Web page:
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Friday, August 25


Friday, August 25

The European Central Bank’s new chief Ma


The EU’s top banker speaks at Jackson Hole amid QE drawdown

The European Central Bank’s new chief Ma
Photo: AFP

US and EU central bank chiefs will deliver closely watched speeches at a gathering of global financial leaders in Jackson Hole, Wyoming today.

In 2014, European Central Bank President Mario Draghi used the gathering to argue Europe should spend its way out of trouble, rejecting austerity measures and signalling the start of quantitative easing in the Eurozone.

QE involves central banks buying bonds in order to inject cash into the market, thereby lowering interest rates, boosting inflation and (hopefully) stimulating spending. Such programs were instituted in the US following the 2008 financial crisis. After spending some $4.5 trillion, the US halted its program in late 2014, but the EU has continued at pace and will have spent $2.4 trillion by years end.

But with a buoyant Eurozone economy—inflation is up from 0.4% to 2.2% since Draghi’s Jackson Hole speech three years ago, while economic growth has doubled—it’s no secret that QE is drawing to a close, probably in a year’s time. This is likely to end an era of cheap loans, risking a market shock.

Investors will watch today for hints of how and when this will be done, although insiders have tamped down expectations of a “big monetary policy speech”.


Alleged Charlottesville killer makes court appearance

James Alex Fields faces court on charges for Charlottesville killing
Photo: Eze Amos/Reuters

Today is the second court appearance of James Fields, who was arrested for allegedly driving his car into counter-protestors during the August 12 “Unite the Right” rally, killing one activist.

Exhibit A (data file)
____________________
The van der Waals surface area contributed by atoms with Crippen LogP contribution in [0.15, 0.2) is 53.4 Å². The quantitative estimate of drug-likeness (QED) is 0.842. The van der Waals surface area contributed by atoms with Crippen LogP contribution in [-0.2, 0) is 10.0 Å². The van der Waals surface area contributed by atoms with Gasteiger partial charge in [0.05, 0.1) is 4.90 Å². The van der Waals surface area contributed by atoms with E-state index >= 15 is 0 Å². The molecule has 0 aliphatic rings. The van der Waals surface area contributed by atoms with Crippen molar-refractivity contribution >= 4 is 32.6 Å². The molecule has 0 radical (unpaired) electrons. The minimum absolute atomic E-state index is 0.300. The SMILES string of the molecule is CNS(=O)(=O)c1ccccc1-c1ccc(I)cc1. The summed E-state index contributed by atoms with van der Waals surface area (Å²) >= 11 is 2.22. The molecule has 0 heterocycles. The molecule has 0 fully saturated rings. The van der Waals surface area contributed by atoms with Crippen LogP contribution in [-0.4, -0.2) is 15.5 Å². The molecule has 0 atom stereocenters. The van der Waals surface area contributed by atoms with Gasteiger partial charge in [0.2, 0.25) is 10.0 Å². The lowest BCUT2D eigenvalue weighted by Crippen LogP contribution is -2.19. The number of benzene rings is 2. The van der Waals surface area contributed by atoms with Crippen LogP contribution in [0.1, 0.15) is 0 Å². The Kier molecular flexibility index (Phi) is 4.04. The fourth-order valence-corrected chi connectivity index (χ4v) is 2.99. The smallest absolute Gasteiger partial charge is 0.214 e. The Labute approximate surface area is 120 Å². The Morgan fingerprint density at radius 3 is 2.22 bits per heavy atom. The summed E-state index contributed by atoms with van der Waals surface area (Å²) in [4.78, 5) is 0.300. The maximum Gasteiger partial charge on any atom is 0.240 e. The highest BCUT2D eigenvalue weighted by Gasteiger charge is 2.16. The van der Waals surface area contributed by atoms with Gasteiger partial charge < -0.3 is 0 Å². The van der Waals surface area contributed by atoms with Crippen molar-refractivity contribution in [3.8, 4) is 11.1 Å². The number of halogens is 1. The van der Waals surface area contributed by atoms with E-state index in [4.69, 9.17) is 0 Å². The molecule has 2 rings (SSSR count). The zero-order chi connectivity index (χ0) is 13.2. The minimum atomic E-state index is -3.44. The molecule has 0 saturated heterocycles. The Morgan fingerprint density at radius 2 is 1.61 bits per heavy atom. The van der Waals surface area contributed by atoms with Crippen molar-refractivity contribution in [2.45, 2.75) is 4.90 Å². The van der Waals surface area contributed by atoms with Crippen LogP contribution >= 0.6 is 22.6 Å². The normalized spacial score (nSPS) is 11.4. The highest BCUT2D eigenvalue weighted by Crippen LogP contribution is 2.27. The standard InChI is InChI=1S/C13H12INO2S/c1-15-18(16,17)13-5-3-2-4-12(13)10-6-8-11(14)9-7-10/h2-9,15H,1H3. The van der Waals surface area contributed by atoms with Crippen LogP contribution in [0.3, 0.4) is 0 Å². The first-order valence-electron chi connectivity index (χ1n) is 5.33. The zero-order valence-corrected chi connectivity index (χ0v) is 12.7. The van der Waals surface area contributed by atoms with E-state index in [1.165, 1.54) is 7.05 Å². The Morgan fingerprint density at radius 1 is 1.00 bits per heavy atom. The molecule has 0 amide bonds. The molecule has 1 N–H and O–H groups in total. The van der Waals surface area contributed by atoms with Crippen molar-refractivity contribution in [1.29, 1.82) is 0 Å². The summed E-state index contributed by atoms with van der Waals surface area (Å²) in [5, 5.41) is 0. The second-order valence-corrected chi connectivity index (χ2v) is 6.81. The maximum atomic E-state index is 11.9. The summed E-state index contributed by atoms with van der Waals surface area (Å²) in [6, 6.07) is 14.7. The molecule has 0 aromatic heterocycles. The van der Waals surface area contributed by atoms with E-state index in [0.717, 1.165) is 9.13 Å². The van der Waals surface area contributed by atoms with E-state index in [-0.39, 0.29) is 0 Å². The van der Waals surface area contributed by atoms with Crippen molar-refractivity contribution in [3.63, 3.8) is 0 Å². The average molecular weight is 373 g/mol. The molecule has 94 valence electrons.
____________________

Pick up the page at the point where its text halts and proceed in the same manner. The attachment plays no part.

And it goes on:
The deadly clash highlighted a growing schism in American politics that runs far deeper than the traditional partisan divide. The alt-right movement, which many of the Charlottesville protesters align with, is not a not a united political group, but rather a loose coalition of far-right activists.

By supporting Donald Trump’s presidential campaign, the group managed to elevate itself from the status of a fringe movement to a political force. While the President has benefited from this alignment, he also took heavy criticism from Democrats and Republicans alike for not condemning the Charlottesville protesters, who he morally equated with the counter-protestors.

Expect Trump’s position to cause further strife within the Republican Party, jeopardising key proposals such as tax reform or the construction of a wall on the US-Mexico border. Yet, despite these self-inflicted wounds to his agenda, Trump shows little sign of abandoning his alt-right supporters.

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Angola’s election result, truce in Ukraine, Yingluck sentenced

Defence Minister Joao Lourenco is expected to clinch victory in Angola’s election
Photo: AP/Bruno Fonseca

Unofficial results are expected to be released in Angola’s historic election.  The ruling MPLA is widely tipped to clinch victory, although the margin is likely to be closer than in 2012. Stay up to date with all the developments in the southern African oil-producer here.

The latest in a long line of ceasefires in Ukraine will go into effect.

Thailand’s former Prime Minister Yingluck Shinawatra is expected to be sentenced for her role in a corrupt rice subsidy scheme. Ms Yingluck is a politically divisive figure who faces up to 10 years in jail. Despite the former PM requesting supporters stay away from the court precinct, small-scale protests and scuffles with security services outside court are likely.

Samsung Chief Jay Y Lee will learn his fate. South Korean prosecutors are seeking a 12-year jail sentence for the powerful billionaire, who stands accused of bribing a confidante of disgraced former President Park Geun-hye. Samsung’s electronics business continues to boom despite Mr Lee’s six-month detention.

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